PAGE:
2012 Bahrain Grand Prix
Compare all the drivers’ performances below and vote for who you think was the best driver of the Bahrain Grand Prix weekend.
Sebastian Vettel – Red Bull made some small changes at the back of the RB8, including sealing a gap to redirect the exhaust flow, and suddenly it all clicked again for Vettel. After snatching pole position by a slender margin he used it as a platform for a 2011-style victory. He built up a big lead at the start which proved vital as Raikkonen came on strong later in the race.
Mark Webber – Fourth for the fourth race in a row – and out-qualified by Vettel for the first time this year. He got away well at the start despite lacking KERS, but was unable to keep the charging Lotuses behind him.
Jenson Button – Didn’t look happy with the balance of his car all weekend. Qualified his usual two-tenths-or-so off Hamilton but lost ground at the start. He was then passed by Raikkonen before making an early pit stop as his tyres started to go off sooner than expected. Was in with a shout of sixth when a host of problems ended his race: “In the last few laps, the car sounded really noisy. I think the initial problem was an exhaust failure, then my puncture, and then a differential failure; so I had to retire.”
Lewis Hamilton – Qualified in the top two again and held the place at the start. But his lap times tailed off quickly and he was passed by Grosjean. Slow pit stops cost him over 13s in pure time, plus more being caught behind traffic. Spent the final stint trying to pass Alonso, but couldn’t repeat his successful move from earlier in the race.
Fernando Alonso – Last week he scraped into Q3 at the expense of Vettel, this time it was Raikkonen. Made a great start, threading his way through to gain four places and hold fifth. Was passed by Hamilton after his second pit stop but Ferrari’s reliably quick service got him back ahead again. Had the finishing line been further down the straight he might have taken sixth off di Resta.
Felipe Massa – Finished seven seconds behind Alonso in what was clearly his best performance of the year so far. Started 14th but was up to eighth by the end of lap one. Fell behind Rosberg at the first round of pit stops and finished the race ninth.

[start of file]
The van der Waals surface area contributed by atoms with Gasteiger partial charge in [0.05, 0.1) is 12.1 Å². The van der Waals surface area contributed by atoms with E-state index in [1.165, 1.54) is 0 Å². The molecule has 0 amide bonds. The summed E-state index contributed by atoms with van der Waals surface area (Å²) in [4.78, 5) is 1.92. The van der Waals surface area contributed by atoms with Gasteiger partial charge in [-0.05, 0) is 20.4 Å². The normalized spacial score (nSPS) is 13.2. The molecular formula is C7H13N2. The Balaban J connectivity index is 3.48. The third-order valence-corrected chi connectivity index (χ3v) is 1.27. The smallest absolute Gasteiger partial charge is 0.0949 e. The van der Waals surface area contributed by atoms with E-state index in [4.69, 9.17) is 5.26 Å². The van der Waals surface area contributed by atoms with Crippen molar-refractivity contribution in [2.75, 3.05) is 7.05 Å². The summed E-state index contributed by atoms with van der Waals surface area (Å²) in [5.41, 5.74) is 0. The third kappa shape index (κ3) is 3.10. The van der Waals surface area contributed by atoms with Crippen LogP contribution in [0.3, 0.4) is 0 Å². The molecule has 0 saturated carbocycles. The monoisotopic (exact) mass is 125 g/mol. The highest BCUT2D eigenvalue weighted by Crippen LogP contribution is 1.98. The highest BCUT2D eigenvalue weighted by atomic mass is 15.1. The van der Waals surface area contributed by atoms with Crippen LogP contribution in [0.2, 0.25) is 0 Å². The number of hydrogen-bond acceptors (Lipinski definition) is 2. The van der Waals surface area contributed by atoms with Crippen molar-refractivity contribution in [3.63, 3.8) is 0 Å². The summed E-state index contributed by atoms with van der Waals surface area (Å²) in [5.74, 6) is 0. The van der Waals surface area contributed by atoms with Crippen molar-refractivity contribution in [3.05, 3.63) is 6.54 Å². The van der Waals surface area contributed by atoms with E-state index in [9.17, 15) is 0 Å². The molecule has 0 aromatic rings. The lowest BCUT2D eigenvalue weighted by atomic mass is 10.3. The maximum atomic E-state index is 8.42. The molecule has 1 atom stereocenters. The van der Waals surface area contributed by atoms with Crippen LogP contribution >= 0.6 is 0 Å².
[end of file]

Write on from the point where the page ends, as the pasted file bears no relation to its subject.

Michael Schumacher – His unlucky start to the year continued in qualifying, when a DRS problem consigned him to elimination in Q1. That plus a gearbox change left him 22nd on the grid. He gained four places on lap one, then picked off the Toro Rossos and Petrov. Clean air in his second and third stints allowed him to make more progress, and he inherited a point when Button retired, holding Perez behind him.
Nico Rosberg – Was in the hunt for pole position until he made a mistake at the final corner and slipped to fifth. A poor start left him ninth and he lost time in the second stint stuck behind Alonso. When he jumped the Ferrari at the second stint he defended his position very firmly, provoking public criticism from Alonso after the race. But the stewards found nothing untoward in his driving in this incident and a similar one with Hamilton where the McLaren driver got ahead. After the McLarens took themselves out of the picture, he passed di Resta for fifth.
Kimi Raikkonen – Missing Q3 might have done him more good than harm as it meant his was equipped with more new tyres for the race. Lost crucial time after he was mugged by Massa in the opening laps before he re-passed the Ferrari. Fresh tyres in the first two stints helped him overhaul his team mate. He then had a crack at Vettel for the lead, but admitted afterwards. “I chose the wrong side.” Dropped back from Vettel in the final stint and finished second.
Romain Grosjean – Made a great start from seventh on the grid, moving up to fourth before passing Webber and Hamilton to run second. Lacking the benefit of fresh tyres he dropped behind Raikkonen at the end of their second stint, complaining that the team had left him out too long on his worn tyres. Closer to his team mate’s pace in later stints, he ended the race less than seven seconds behind for his first F1 podium.
Paul di Resta – Reached Q3 despite the team suffering the disadvantage of missing second practice due to safety fears following a petrol bomb attack earlier in the week. He was the only driver to make a two-stop strategy work in the race, offering little resistance to those much faster than him, choosing his battles with care. Kept a little KERS in hand to defend from Alonso at the exit of the final corner, which was enough to grab sixth place by a quarter of a second.
Nico Hulkenberg – Dropped back with a clutch problem at the start. Ran a three-stop strategy and had to make way for his team mate at one point. Passed the tyre-hobbled Kobayashi late in the race to take 12th.